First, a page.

Tuesday, July 23, 2019

Movie Review: Sword of Trust

Sword of Trust *** / *****
Directed by: Lynn Shelton.
Written by: Lynn Shelton and Mike O’Brien.
Starring: Marc Maron (Mel), Jon Bass (Nathaniel), Michaela Watkins (Mary), Jillian Bell (Cynthia), Toby Huss (Hog Jaws), Dan Bakkedahl (Kingpin), Lynn Shelton (Deirdre), Timothy Paul (Zeke), Whitmer Thomas (Jake), Al Elliott (Jimmy), Tilcia Furman (Gabby), Benjamin Keepers (Ben), Robert Longstreet (Truther).
If nothing else, Lynn Shelton’s Sword of Trust provides definitive proof that Marc Maron is a special actor. The stand-up comedian turned podcast host came to acting later in his career – with his own show, and then Glow. There is something to be said about people who have lived a life before they got to acting – and that Maron has, with his drug addiction, stand-up career, marriages, etc. It informs everything they do. In Sword of Trust, Maron plays Mel – a pawn shop owner in Alabama. Into his shop comes a couple – Mary and Cynthia (Michaela Watkins and Jillian Bell) – with a sword to sell. They inherited it from Cynthia’s grandfather, who believed that the sword, and the documentation that comes along with it, proves that the South really won the Civil War, and all our history is just a giant conspiracy designed to fool us into thinking the North won. Soon, the three of them fall down a rabbit hole of internet conspiracy theories – guided by Mel’s assistant Nathaniel (Jon Bass) someone who knows that world – and meet some very interesting, very scary (in a comedic way) people who are interested in such “prover” items.
All of the characters in the movie are interesting in one way or another – none more so than Maron’s Mel however. Maron shows his range in this film – and it’s a range that allows him to be both hilarious, and heartbreakingly real – sometimes in back-to-back moments. He’s got a lot of quips and jokes throughout the film – and they’ll make you laugh – but he also has two absolutely beautiful scenes that revolve his relationship with Deirdre (Lynn Shelton, who co-wrote and directed the film). In the first of these scenes, we see Deirdre come into the pawn shop to try and sell some things. It’s clear these two known each other – it’s clear that there is love there, but Mel is also tired of her coming in, trying to sell her junk that he doesn’t want and doesn’t need. She’s a drug addict – but he feels for her, and the way he interacts with her is firm, yet polite. It’s a beautiful little piece of acting. Later, in the back of a panel van that contains the four main characters being driven to an interested party in acquiring the sword, Maron gives a long monologue about his relationship with Deirdre – how they loved each other, how they were both addicts, and how he got clean and she didn’t. It’s heartbreaking really.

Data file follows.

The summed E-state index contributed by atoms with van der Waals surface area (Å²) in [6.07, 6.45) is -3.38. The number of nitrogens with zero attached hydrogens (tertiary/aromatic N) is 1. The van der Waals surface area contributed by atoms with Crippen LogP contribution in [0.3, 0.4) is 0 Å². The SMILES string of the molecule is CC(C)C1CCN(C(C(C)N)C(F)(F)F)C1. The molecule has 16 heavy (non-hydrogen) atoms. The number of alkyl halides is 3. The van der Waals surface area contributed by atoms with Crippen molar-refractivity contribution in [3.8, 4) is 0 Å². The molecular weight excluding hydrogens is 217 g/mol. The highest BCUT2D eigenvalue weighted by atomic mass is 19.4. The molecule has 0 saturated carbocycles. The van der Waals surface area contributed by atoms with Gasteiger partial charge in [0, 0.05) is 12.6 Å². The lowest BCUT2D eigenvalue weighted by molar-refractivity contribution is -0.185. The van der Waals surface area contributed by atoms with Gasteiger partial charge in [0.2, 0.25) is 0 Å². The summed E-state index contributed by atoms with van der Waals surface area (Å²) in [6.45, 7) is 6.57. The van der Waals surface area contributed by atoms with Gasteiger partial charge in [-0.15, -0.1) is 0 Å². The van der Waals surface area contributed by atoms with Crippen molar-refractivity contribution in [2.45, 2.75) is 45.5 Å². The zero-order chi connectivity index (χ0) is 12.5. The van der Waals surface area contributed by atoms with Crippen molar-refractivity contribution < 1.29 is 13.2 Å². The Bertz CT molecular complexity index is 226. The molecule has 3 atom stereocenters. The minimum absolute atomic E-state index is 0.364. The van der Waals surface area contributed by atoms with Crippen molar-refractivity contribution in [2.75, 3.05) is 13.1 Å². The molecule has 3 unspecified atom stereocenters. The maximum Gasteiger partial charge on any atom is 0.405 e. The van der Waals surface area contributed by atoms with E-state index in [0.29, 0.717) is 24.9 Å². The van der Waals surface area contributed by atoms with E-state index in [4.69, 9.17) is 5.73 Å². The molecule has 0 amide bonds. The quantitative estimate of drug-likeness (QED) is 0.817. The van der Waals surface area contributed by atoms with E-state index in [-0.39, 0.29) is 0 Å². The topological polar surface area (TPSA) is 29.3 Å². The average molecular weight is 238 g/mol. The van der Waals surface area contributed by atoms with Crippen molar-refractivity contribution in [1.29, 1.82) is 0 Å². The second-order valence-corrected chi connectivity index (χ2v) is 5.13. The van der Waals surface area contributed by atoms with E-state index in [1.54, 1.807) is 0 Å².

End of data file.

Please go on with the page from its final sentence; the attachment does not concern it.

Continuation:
In moments like this, Sword of Trust is a genuinely wonderful movie – as good as anything that Shelton has ever done, and probably better than anything since her breakthrough – Humpday. She seems to make her living doing TV work – a lot of TV work – but when he makes her own films, the results are these loosely structured comedic films – films built around their characters, more than their plots, and whose humor comes through them as well. Had she come along in the 1980s or 1990s, she wouldn’t have had to do all this TV work – she could have churned out quite a body of work in these little indies, but alas, the film industry has changed – and these charming indies don’t make what they used to. Shelton has had more than one film basically fall through the cracks – no matter how good they are.
With Sword of Trust however, it’s almost a shame that the film ever leaves the pawn shop. I picture a film like Wayne Wang’s Smoke (1995) which all takes place in the cigar shop run by Harvey Keitel – where he’s the constant, and interesting characters’ filter throughout the movie. A movie like that, with Maron’s Mel in his pawn shop – and all these people filtering through for various reasons – probably would have been better than what we end up with. As the film progresses, and continues to have to add implausibility on top of implausibility as it twists its narrative about the sword, and these people who believe in this conspiracy theory (and insist you believe in it too) the movie can become strained at times. It’s best when it’s relaxed – when it’s Maron and whoever he’s playing off of riffing. All the performances are quite good – the characters interesting. When the film relaxes – and lets them talk (like when Mary and Cynthia tell how they met, and their future plans), the films works like gangbusters. Hell, when its lets someone like the great Toby Huss go off playing a characters called Hog Jaws (don’t call him Jaws Hog) it can be hilarious. It’s just when forcing them into a narrative that the film loses its way.
Still, it’s always good to see a Lynn Shelton film – because more than anything, she allows her character’s space to breath. It’s in those moments that Sword of Trust can be a truly special film. It’s when the film rushes them through a plot they don’t need when the film loses it way somewhat.

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